I like living in southern Colorado. I like going down to the old schoolhouse to vote in a building where time seems to have stopped about 1950 (except in the two classrooms that are now a library).
I like seeing the election judges whom I otherwise might meet only at the post office, since the cafe closed and I don't attend the community church.
"Hi, Irene. How've you been, Alden?"
But after today, no more.
We used to vote on paper ballots that were marked and then fed into a scanner. With three or four booths and only a couple of hundred voters in the precinct, lines were always short. Go in, get registration checked, vote, grab coffee and cookie, and out.
But this year the county went to electronic machines. The machine works great--but that is machine, singular. County funds are short. Our precinct gets one machine, and this year's Colorado ballot is a long one crammed with referenda and initiatives.
Poll workers estimated 10 minutes per voter. I know that I was faster than that, but still, it was 8:20 a.m. and I was only voter number 12. (Polls open at 7 a.m., but they had some trouble getting the voting computer going, they said.)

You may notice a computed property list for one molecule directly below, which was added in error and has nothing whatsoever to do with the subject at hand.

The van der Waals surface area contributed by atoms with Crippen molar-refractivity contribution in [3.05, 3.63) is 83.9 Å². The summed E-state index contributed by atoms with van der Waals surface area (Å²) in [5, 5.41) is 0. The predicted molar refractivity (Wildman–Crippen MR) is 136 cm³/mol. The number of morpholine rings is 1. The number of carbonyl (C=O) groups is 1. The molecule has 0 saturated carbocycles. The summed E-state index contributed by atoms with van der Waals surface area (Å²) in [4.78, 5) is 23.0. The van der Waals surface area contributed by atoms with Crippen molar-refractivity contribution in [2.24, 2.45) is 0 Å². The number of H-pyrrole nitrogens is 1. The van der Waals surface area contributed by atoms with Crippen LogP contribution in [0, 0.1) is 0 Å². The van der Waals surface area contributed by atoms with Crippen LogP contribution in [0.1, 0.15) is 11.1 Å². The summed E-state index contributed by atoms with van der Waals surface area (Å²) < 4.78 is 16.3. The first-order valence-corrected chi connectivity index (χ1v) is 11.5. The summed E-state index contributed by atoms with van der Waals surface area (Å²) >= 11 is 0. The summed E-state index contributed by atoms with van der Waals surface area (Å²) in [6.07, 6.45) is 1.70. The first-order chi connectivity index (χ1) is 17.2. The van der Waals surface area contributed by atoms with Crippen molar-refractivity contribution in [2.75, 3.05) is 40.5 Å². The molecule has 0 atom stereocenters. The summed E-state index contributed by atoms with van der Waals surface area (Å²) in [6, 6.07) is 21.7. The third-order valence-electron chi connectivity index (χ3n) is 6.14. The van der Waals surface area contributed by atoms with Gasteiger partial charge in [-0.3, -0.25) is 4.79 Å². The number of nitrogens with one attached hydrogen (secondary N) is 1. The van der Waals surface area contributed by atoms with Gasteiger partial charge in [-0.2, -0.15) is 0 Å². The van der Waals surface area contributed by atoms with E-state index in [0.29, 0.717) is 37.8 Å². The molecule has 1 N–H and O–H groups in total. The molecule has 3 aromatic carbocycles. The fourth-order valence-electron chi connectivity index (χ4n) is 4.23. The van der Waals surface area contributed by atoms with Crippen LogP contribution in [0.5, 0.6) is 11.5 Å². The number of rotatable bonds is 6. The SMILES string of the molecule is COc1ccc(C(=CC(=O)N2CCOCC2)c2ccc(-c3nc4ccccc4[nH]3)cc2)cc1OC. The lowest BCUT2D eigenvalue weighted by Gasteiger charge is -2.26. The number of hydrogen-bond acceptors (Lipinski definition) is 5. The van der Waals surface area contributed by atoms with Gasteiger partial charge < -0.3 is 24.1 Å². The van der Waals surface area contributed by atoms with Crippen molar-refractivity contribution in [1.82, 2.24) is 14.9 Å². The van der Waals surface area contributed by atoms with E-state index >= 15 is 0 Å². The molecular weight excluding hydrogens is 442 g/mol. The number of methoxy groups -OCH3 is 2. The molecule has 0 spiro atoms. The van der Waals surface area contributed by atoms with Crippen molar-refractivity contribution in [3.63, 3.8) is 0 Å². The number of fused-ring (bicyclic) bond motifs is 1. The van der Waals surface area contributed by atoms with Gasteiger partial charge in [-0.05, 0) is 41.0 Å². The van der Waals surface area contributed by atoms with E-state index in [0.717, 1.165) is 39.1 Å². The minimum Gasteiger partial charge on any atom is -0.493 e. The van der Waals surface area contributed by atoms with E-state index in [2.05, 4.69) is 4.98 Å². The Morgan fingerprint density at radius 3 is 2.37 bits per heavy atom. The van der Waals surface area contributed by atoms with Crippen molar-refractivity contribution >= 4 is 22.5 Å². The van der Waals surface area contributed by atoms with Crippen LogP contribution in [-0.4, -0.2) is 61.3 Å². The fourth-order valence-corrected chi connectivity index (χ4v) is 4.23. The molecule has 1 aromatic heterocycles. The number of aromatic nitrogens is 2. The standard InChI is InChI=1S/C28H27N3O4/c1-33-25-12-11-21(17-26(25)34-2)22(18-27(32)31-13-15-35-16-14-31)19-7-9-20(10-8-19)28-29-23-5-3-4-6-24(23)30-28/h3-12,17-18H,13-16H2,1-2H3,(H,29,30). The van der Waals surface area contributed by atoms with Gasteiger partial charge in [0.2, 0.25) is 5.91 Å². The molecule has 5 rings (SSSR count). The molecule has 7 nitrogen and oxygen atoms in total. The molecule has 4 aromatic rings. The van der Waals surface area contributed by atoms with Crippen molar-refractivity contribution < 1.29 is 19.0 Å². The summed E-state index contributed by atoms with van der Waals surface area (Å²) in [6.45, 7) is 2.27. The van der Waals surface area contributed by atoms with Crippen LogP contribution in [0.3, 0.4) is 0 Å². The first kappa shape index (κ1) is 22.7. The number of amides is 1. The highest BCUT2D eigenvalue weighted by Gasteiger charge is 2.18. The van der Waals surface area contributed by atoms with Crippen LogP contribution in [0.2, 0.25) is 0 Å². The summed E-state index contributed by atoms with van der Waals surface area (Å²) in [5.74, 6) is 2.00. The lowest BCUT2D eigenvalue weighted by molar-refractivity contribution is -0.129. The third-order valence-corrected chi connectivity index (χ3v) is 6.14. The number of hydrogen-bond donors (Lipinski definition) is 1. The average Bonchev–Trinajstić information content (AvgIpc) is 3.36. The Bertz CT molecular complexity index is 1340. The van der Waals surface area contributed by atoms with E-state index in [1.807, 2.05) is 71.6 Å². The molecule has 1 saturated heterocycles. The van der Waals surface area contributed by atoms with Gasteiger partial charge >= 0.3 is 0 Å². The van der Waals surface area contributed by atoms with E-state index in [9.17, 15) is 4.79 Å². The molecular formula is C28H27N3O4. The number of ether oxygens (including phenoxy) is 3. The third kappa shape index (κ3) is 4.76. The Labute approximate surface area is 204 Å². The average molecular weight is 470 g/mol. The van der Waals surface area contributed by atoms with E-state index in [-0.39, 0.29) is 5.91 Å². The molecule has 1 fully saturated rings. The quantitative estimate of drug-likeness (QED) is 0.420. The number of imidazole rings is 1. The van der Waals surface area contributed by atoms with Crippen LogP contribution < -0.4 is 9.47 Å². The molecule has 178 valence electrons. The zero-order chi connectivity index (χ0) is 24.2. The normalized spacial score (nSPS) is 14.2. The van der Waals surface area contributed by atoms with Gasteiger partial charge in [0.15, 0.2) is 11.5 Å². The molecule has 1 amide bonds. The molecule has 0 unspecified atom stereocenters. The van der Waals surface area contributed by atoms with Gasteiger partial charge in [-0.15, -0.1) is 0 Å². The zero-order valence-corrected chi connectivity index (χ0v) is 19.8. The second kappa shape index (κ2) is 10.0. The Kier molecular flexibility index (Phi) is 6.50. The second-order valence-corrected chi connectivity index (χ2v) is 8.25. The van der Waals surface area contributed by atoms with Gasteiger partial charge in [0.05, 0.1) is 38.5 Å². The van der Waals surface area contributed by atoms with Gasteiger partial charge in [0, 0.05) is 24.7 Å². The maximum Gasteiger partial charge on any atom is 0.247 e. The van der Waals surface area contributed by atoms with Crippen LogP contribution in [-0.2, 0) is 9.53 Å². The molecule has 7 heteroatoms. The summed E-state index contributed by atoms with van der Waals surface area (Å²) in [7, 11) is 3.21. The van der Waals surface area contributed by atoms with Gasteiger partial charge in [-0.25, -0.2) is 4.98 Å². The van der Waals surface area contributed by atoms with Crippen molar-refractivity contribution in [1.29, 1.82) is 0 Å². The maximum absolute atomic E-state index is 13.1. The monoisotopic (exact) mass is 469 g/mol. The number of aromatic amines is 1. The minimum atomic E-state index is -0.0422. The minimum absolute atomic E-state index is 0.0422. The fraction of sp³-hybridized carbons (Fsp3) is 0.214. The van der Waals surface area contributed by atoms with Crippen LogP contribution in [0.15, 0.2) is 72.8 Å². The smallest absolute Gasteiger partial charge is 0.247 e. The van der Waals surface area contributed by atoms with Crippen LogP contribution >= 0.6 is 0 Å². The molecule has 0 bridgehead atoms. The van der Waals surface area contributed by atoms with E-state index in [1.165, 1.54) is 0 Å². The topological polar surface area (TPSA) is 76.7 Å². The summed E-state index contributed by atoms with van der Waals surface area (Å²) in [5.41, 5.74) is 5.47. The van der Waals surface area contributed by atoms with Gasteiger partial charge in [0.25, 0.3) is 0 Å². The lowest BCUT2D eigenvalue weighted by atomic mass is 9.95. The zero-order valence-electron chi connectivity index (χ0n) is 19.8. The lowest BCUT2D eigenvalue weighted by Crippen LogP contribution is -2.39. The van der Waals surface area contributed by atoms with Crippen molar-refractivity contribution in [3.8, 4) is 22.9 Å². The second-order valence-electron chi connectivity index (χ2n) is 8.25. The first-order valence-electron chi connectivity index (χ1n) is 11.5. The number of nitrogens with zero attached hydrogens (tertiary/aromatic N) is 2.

M. stopped on her way to work mid-morning when the congestion was supposed to be less, and instead it was worse. She eventually gave up. Sorry, Congressman Salazar, that's one less for you.
After today, I resolve to vote early at the courthouse or else by absentee ballot. I will miss Alden, Irene, and the free cookies. I will miss the little civic ritual of climbing the steps of the old schoolhouse, ready to commit democracy.
A little piece of culture gone.
POSTSCRIPT The county clerk wrote an apologetic letter in the county newspaper this week: "The machines that we have now were purchased with funds we received from the federal government . . . according to their formula [it] was a sufficient number of machines for our total number of registered electors. It was very obvious at this election tht the formula was not correct."
At 4:30 p.m. on Election Day the state gave her permission to get out the paper ballots. Too late for M. to vote, though.